Diversity Should Spark Respect by Maria Bhatti

Diversity Should Spark Respect
by Maria Bhatti

Black corolla, red Yamaha, why so excited? Why so serious? Let’s put a smile on that face! Straight, curls, what a cutie? What a beauty? Thin, fat black, white, charming personality, dimples, pimples. OH! are you a doctor? What a nerd. Such a low IQ? High standards, low cast, dependent, independent, disabled. SO MANY LABELS!


I dream of a world where black, white, whatever race you are, you will share the bounties of the Earth, and everyone is free.  Why are we so full pride or prejudice? Why this haughtiness and self-loathing, when our reality is that we are all from the same origin and we will all to return to the earth? What’s the point of being great or worse, high or low, superior or inferior?

Even the jungle recognizes the importance of biodiversity- why not us too?

Not everyone is can be a doctor, engineer or scientist, not everyone has the ability to mend small holes like a cobbler, or the ability to make people laugh like a comedian.  Not everyone has the guts to be a chivalrous solider. But can’t we just consider “the art of thinking independently, together?” Just like in the State of Madinah (editor’s note: this is the city of Medina, one of the holy cities of Islam), where equity and respect for diversity was the foundation for peace, freedom, justice, security and a sense of being significant.

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Diversity should spark respect. Instead, we see: 1867, Urdu-Hindi controversy; 1972, Sindhi language violence, 2007, Samjhauta Express bombings; 2013, Peshawar church bombing; 2019, Christchurch mosque shooting and the slaughters due to the rising anti-Semitism around the world. These incidents show an undeniable truth: there is an aspect of human existence that cannot be eradicated by war, terrorism, or hatred. Muhammad Ali Jinnah, Quaid-i-Azam, the founder of Pakistan wrote his vision for the nation: “A free state in which each and every individual belonging to different beliefs and religions will enjoy equal rights”.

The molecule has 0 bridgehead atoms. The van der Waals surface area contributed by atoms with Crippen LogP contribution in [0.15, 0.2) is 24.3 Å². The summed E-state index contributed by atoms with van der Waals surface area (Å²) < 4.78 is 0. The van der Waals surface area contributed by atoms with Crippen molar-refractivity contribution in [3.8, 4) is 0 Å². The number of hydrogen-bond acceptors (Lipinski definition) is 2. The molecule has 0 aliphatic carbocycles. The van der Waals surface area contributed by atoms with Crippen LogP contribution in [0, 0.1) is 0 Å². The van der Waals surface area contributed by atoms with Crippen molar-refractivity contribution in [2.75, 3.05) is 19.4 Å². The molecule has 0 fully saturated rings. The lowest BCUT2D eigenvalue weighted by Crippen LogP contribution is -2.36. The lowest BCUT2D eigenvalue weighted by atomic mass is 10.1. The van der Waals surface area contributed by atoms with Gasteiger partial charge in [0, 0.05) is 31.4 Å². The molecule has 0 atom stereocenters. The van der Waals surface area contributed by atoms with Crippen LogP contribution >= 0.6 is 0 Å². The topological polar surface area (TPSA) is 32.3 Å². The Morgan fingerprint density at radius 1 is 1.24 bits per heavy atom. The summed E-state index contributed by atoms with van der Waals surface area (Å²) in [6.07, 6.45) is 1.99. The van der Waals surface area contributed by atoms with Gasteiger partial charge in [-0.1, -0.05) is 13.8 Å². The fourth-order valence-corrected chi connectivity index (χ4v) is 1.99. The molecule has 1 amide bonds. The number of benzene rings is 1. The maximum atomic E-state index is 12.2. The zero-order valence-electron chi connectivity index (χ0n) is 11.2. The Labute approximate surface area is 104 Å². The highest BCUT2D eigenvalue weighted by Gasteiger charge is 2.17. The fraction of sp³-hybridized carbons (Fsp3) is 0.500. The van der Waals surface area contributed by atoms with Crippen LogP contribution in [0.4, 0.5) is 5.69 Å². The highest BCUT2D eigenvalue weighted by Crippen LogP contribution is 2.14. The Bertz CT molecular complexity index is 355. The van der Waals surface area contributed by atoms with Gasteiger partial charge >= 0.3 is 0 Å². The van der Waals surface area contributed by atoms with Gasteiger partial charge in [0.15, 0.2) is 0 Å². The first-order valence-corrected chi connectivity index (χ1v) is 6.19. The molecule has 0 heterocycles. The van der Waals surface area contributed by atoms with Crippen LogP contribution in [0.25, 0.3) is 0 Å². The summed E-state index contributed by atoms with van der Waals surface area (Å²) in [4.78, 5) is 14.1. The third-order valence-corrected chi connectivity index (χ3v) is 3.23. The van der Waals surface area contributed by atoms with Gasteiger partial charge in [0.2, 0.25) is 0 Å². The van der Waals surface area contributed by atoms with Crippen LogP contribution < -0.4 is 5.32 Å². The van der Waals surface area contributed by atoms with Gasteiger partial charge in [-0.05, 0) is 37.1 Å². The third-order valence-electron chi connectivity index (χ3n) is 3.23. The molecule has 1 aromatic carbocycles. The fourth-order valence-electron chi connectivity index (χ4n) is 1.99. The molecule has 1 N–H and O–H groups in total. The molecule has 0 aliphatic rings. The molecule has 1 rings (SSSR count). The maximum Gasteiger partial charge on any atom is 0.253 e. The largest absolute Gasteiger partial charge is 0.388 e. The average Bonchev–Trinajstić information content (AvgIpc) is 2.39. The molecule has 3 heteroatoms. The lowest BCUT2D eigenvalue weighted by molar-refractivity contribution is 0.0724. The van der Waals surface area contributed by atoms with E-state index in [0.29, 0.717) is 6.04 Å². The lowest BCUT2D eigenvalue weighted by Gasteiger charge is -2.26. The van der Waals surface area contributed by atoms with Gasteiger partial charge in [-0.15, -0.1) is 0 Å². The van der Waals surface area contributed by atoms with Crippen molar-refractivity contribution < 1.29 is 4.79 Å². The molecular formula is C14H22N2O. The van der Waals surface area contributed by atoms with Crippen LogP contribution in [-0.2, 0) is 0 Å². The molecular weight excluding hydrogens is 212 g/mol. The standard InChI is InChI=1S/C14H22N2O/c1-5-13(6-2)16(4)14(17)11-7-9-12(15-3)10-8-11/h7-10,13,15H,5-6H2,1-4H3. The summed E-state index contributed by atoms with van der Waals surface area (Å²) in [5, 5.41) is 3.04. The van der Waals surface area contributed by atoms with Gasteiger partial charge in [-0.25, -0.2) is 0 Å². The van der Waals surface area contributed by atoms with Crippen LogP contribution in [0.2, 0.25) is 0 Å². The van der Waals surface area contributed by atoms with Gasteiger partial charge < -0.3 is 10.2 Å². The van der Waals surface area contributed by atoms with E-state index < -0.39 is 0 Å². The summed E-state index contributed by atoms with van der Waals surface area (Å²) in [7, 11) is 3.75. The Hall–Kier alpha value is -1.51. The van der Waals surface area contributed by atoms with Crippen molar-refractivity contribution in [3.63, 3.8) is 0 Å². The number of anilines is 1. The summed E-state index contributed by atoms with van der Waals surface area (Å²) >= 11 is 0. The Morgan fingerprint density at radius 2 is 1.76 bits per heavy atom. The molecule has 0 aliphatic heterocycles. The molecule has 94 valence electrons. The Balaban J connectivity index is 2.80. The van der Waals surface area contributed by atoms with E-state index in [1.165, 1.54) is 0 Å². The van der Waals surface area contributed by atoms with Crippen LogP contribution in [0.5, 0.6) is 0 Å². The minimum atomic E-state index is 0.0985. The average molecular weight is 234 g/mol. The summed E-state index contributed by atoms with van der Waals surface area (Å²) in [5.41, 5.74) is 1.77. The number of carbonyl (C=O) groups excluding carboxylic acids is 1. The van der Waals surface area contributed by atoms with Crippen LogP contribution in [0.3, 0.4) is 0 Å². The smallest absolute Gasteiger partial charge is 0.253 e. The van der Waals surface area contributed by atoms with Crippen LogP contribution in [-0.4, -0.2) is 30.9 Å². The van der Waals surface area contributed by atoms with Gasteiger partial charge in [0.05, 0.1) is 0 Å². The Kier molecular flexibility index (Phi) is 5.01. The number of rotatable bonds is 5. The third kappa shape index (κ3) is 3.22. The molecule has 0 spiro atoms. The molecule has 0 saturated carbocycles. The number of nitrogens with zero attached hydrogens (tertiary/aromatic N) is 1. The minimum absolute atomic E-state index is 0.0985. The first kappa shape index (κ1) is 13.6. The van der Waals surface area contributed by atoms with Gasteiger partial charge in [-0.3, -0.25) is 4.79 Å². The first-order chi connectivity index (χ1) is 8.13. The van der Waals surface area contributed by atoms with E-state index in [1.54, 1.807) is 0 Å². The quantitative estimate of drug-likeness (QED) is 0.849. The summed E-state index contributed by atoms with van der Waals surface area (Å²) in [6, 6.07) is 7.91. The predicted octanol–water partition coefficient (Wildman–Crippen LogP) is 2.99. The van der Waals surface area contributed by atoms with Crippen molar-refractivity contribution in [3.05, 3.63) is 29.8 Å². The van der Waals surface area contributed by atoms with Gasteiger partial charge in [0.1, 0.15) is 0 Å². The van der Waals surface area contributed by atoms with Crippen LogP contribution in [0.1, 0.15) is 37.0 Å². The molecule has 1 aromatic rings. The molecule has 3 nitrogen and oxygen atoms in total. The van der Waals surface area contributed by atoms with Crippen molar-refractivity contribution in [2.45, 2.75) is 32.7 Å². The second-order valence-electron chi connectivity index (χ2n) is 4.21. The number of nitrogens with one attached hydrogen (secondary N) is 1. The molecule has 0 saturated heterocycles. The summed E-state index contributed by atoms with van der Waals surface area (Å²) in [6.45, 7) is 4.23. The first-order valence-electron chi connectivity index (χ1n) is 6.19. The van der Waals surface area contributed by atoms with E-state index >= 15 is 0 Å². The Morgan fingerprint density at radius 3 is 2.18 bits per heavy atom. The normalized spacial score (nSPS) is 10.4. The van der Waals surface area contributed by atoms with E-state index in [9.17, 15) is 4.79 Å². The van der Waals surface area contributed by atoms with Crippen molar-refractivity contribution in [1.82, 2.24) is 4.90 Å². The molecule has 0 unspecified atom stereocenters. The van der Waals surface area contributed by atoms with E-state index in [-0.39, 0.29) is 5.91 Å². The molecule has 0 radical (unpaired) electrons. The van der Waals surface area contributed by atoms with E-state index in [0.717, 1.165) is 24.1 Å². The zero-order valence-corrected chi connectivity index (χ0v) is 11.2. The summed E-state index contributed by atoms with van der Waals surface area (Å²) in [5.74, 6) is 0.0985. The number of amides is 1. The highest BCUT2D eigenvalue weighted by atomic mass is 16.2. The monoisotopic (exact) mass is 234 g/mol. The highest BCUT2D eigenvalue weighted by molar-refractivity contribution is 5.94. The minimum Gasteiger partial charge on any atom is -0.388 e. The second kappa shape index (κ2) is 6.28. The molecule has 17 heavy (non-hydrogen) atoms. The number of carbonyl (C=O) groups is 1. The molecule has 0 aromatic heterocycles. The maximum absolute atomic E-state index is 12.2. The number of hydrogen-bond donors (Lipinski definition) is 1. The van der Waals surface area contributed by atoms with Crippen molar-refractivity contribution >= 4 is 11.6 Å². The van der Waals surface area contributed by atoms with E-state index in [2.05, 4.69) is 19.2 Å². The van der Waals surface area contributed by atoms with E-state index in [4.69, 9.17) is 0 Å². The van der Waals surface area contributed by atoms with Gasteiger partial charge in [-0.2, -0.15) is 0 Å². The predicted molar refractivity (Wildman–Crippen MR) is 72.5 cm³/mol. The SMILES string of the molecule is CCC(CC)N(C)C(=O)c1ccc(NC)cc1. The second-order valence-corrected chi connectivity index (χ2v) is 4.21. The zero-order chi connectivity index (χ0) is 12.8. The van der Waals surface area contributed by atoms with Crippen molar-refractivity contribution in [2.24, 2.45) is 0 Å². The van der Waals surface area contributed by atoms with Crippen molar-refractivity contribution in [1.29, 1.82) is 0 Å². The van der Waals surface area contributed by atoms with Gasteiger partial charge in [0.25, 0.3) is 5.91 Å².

Recently, Pakistan presented the 6-point plan in the United Nations to address the plague of partiality, hatred, and particularly Islamophobia. Even all our constitutions say: every citizen must enjoy equal rights!

Let us be free, please let us be free. Let our minds relax, let us unfold and unpack our thoughts out of the narrow, restrictions of “homogeneity.” Let’s focus on the law of diverse nature. Let’s stick to the comm0n agenda of smile, love, peace, and friendship. Let’s promote unity in community. Let’s give away to individuality and let us appreciate diversity!

Wouldn’t it be terrible?
Wouldn’t it be sad?
If just one single color was all the color we had?
If everything was purple? or red? Or blue? Or green?
If yellow, pink and orange was all that could be seen?
Can you imagine how dull the world would be?
If just one single color was all we got to see?

About the author: I am Maria Bhatti from Rawalpindi, Pakistan. I am just another teenager who wishes to inspire young readers through her writing. This is my first time sending an essay to a magazine! 

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